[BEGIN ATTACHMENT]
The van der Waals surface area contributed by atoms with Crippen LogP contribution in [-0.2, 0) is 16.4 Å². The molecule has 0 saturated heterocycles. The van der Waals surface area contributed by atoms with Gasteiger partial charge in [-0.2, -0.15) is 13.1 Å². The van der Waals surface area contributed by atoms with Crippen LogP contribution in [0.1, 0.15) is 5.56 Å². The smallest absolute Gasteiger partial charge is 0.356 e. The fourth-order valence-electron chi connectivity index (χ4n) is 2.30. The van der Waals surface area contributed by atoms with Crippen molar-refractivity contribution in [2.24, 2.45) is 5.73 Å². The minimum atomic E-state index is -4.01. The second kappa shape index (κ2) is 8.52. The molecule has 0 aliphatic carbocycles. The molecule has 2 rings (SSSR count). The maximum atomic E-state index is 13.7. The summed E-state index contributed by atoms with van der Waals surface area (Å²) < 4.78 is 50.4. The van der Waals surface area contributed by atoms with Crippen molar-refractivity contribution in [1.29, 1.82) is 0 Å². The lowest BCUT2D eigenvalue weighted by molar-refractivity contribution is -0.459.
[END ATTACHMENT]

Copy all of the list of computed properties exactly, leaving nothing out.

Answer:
The van der Waals surface area contributed by atoms with Crippen LogP contribution in [-0.2, 0) is 16.4 Å². The molecule has 0 saturated heterocycles. The van der Waals surface area contributed by atoms with Gasteiger partial charge in [-0.2, -0.15) is 13.1 Å². The van der Waals surface area contributed by atoms with Crippen LogP contribution in [0.1, 0.15) is 5.56 Å². The smallest absolute Gasteiger partial charge is 0.356 e. The fourth-order valence-electron chi connectivity index (χ4n) is 2.30. The van der Waals surface area contributed by atoms with Crippen molar-refractivity contribution in [2.24, 2.45) is 5.73 Å². The minimum atomic E-state index is -4.01. The second kappa shape index (κ2) is 8.52. The molecule has 0 aliphatic carbocycles. The molecule has 2 rings (SSSR count). The maximum atomic E-state index is 13.7. The summed E-state index contributed by atoms with van der Waals surface area (Å²) < 4.78 is 50.4. The van der Waals surface area contributed by atoms with Crippen molar-refractivity contribution in [1.29, 1.82) is 0 Å². The lowest BCUT2D eigenvalue weighted by molar-refractivity contribution is -0.459.